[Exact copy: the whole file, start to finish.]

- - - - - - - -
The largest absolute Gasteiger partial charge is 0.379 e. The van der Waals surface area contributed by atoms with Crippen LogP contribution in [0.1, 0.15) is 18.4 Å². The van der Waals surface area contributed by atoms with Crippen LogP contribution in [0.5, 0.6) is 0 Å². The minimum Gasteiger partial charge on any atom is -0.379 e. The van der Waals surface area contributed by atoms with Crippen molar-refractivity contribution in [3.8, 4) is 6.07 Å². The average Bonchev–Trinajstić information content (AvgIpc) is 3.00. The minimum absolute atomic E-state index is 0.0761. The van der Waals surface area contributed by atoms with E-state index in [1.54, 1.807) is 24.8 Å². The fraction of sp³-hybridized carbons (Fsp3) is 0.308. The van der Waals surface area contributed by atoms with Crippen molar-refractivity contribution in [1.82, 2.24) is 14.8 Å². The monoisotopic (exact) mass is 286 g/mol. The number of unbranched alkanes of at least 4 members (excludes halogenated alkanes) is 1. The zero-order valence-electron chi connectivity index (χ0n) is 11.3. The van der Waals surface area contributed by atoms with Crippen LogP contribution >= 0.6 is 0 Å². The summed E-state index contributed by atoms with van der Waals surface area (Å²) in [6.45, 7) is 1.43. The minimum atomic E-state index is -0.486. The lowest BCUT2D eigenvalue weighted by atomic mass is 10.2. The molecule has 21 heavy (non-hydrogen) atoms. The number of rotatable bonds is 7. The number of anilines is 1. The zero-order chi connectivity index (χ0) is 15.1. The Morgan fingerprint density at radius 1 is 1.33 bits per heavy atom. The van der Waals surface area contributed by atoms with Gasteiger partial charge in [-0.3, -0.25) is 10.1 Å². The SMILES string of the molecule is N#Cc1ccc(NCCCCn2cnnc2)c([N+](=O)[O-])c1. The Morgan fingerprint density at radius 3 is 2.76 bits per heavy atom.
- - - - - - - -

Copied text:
The largest absolute Gasteiger partial charge is 0.379 e. The van der Waals surface area contributed by atoms with Crippen LogP contribution in [0.1, 0.15) is 18.4 Å². The van der Waals surface area contributed by atoms with Crippen LogP contribution in [0.5, 0.6) is 0 Å². The minimum Gasteiger partial charge on any atom is -0.379 e. The van der Waals surface area contributed by atoms with Crippen molar-refractivity contribution in [3.8, 4) is 6.07 Å². The average Bonchev–Trinajstić information content (AvgIpc) is 3.00. The minimum absolute atomic E-state index is 0.0761. The van der Waals surface area contributed by atoms with E-state index in [1.54, 1.807) is 24.8 Å². The fraction of sp³-hybridized carbons (Fsp3) is 0.308. The van der Waals surface area contributed by atoms with Crippen molar-refractivity contribution in [1.82, 2.24) is 14.8 Å². The monoisotopic (exact) mass is 286 g/mol. The number of unbranched alkanes of at least 4 members (excludes halogenated alkanes) is 1. The zero-order valence-electron chi connectivity index (χ0n) is 11.3. The van der Waals surface area contributed by atoms with Crippen LogP contribution >= 0.6 is 0 Å². The summed E-state index contributed by atoms with van der Waals surface area (Å²) in [6.45, 7) is 1.43. The minimum atomic E-state index is -0.486. The lowest BCUT2D eigenvalue weighted by atomic mass is 10.2. The molecule has 21 heavy (non-hydrogen) atoms. The number of rotatable bonds is 7. The number of anilines is 1. The zero-order chi connectivity index (χ0) is 15.1. The Morgan fingerprint density at radius 1 is 1.33 bits per heavy atom. The van der Waals surface area contributed by atoms with Gasteiger partial charge in [-0.3, -0.25) is 10.1 Å². The SMILES string of the molecule is N#Cc1ccc(NCCCCn2cnnc2)c([N+](=O)[O-])c1. The Morgan fingerprint density at radius 3 is 2.76 bits per heavy atom.